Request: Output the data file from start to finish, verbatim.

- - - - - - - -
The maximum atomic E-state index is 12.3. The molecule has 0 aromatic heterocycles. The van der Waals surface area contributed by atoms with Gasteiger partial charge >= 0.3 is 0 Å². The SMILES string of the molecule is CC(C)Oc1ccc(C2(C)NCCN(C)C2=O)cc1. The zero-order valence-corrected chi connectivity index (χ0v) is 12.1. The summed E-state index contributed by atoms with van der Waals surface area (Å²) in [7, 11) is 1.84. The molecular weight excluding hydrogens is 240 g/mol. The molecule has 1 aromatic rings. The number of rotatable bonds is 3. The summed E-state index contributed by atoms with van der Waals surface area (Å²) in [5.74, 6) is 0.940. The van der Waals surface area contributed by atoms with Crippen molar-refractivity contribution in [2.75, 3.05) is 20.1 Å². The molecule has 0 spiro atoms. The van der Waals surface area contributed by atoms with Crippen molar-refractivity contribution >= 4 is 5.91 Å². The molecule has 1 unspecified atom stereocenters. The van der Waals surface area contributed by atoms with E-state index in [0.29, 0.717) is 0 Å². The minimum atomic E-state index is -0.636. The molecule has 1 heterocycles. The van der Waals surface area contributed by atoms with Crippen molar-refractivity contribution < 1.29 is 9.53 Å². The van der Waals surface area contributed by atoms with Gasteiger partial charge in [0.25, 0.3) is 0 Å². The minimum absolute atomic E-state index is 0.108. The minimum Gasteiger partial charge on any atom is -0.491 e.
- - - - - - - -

The maximum atomic E-state index is 12.3. The molecule has 0 aromatic heterocycles. The van der Waals surface area contributed by atoms with Gasteiger partial charge >= 0.3 is 0 Å². The SMILES string of the molecule is CC(C)Oc1ccc(C2(C)NCCN(C)C2=O)cc1. The zero-order valence-corrected chi connectivity index (χ0v) is 12.1. The summed E-state index contributed by atoms with van der Waals surface area (Å²) in [7, 11) is 1.84. The molecular weight excluding hydrogens is 240 g/mol. The molecule has 1 aromatic rings. The number of rotatable bonds is 3. The summed E-state index contributed by atoms with van der Waals surface area (Å²) in [5.74, 6) is 0.940. The van der Waals surface area contributed by atoms with Crippen molar-refractivity contribution in [2.75, 3.05) is 20.1 Å². The molecule has 0 spiro atoms. The van der Waals surface area contributed by atoms with Crippen molar-refractivity contribution >= 4 is 5.91 Å². The molecule has 1 unspecified atom stereocenters. The van der Waals surface area contributed by atoms with E-state index in [0.29, 0.717) is 0 Å². The minimum atomic E-state index is -0.636. The molecule has 1 heterocycles. The van der Waals surface area contributed by atoms with Crippen molar-refractivity contribution < 1.29 is 9.53 Å². The van der Waals surface area contributed by atoms with Gasteiger partial charge in [0.25, 0.3) is 0 Å². The minimum absolute atomic E-state index is 0.108. The minimum Gasteiger partial charge on any atom is -0.491 e.